As anyone who has experienced it will know, snaking can be a terrifying, and potentially very dangerous, occurrence. If you’re not already familiar with the term, snaking is the commonly-used term for when the caravan becomes destabilised and moves around the hitch, swaying from side to side (similar to the movement of a snake).

Snaking is most commonly caused by incidents such as sudden swerving, travelling at high speeds, being overtaken by larger vehicles and strong crosswinds, as well as blown-out tyres and overloading the nose of the caravan. As you can see, most of these causes can be prevented with careful loading and driving although, of course, accidents to happen to even the most vigilant driver.

While a relatively small proportion of caravan accidents are attributed to snaking, it does tend to lead to rather astronomical insurance claims. The average cost of a snaking-related claim is approximately £80,000, a figure that we’re sure you’d rather avoid having on your insurance records, not to mention the damage and inconvenience caused by the event itself. The extremely high cost comes from the recovery of the caravan and car, the replacement of the caravan, repairs to the tow car, and the clean up of the carriageway after the incident.

By following the tips outlined in this article, you should be able to minimise your risk of snaking and, therefore, a related accident.

How to avoid caravan snaking

  • Fitting a safety device to your caravan can go a long way towards avoiding a snaking incident. Electronic stabilisers, which have been developed with snaking prevention in mind, are definitely worth investing in. AL-KO and Bulldog both produce reliable stabilisers. Whichever stabiliser you choose to fit, bear in mind that no device will compensate for poor driving, sloppy towing or incorrect loading of the caravan. If you have a newer caravan, chances are it will have been fitted with an AL-KO Anti-Snake Trailer Control system, aka ATC as standard.
  • Tyron bands are a great way to avoid snaking in the event of a tyre blow-out. These bands are fitted to the wheel of your car or caravan and lock into place should a puncture or blow-out occur. This allows the tyre to run flat, and the driver to retain control. More information about Tyron bands can be found in our previous article Punctures: A Driver’s Nightmare Made Safer.
  • A third contributing factor of snaking is large vehicles, such as lorries and coaches, approaching at speed from behind. The force of the passing vehicle can cause your rig to pitch and start to sway. Fitting caravan extension towing mirrors will enable you to see these large vehicles coming and prepare for the incoming crosswinds.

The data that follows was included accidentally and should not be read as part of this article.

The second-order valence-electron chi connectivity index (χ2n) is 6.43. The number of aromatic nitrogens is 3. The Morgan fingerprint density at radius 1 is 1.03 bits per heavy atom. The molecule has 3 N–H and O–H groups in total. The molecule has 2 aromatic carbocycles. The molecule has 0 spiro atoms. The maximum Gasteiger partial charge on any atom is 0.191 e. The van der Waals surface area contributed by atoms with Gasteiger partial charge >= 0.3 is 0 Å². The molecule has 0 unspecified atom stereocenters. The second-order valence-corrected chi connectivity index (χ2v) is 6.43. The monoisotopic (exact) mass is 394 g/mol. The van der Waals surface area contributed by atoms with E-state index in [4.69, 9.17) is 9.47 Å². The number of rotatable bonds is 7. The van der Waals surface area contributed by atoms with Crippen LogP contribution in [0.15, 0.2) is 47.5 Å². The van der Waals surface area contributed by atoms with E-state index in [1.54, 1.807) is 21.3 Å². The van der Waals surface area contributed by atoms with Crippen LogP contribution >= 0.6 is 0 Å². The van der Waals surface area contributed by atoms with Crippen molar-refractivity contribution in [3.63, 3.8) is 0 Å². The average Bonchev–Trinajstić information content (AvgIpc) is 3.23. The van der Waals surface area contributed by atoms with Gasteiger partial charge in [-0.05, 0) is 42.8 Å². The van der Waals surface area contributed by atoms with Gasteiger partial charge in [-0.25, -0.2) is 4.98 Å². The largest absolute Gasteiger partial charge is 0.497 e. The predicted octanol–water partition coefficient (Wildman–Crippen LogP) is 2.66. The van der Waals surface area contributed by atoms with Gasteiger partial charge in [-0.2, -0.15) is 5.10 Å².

AL-KO have produced this video which explains more about the effects of snaking and how a stabiliser works -

Aside from fitting extras to your caravan, a lot of the risk of snaking can be removed simply by loading and towing your outfit responsibly.

  • When loading your caravan, remember to put heavier items on the floor and only very light items in the storage units. We’ve recently published an article detailing how to load a caravan correctly.
  • Make particularly certain that the nose of the caravan is not overloaded.
  • Always follow the 85% rule – that is, the weight of your caravan should not exceed 85% of the maximum towing capacity of your tow car. Remember this is a guideline, not an official rule, but it is worth following for safety’s sake.
  • Always observe speed limits
  • Double check the following points before setting off
  • Your caravan should be correctly loaded with all items secured properly
  • Make sure tyre pressures are correct for both caravan and towing vehicle
  • Check tyres on both vehicles for signs of wear and tear. Replace immediately if necessary
  • Ensure that the caravan and tow car are coupled correctly and securely
  • Is the caravan and car combination level?

If you do encounter a problem while towing your caravan, here’s what to do.

  • Do what you can to position your outfit so that other road users cannot overtake. This creates a “safe zone” around you, and minimises the risk of collateral damage should snaking occur. Obviously this is going to be extremely difficult on motorways.
  • Slow down as much as possible so that the caravan can fall back into place behind your towing vehicle. Remember that accelerating whilst snaking will only make the situation worse.
  • Once you have the caravan more under control, and it is safe to do so, pull over and use your hazard lights to alert other road users to your issue. This is when you need to check your rig over and find out what caused the snaking.
  • Contact your breakdown provider if you require further assistance. If you can rectify the issue yourself, make sure to do so as quickly as possible, as it is not safe to remain on the hard shoulder for any longer than is absolutely necessary.

Make sure that you are fully covered with quality caravan insurance from us. We have a number of caravan policies that have been designed to meet the different needs of our customers. Call the caravan team on 01480 402460 for more information or visit the caravan insurance webpage, where you can also get a quick quote and buy online.

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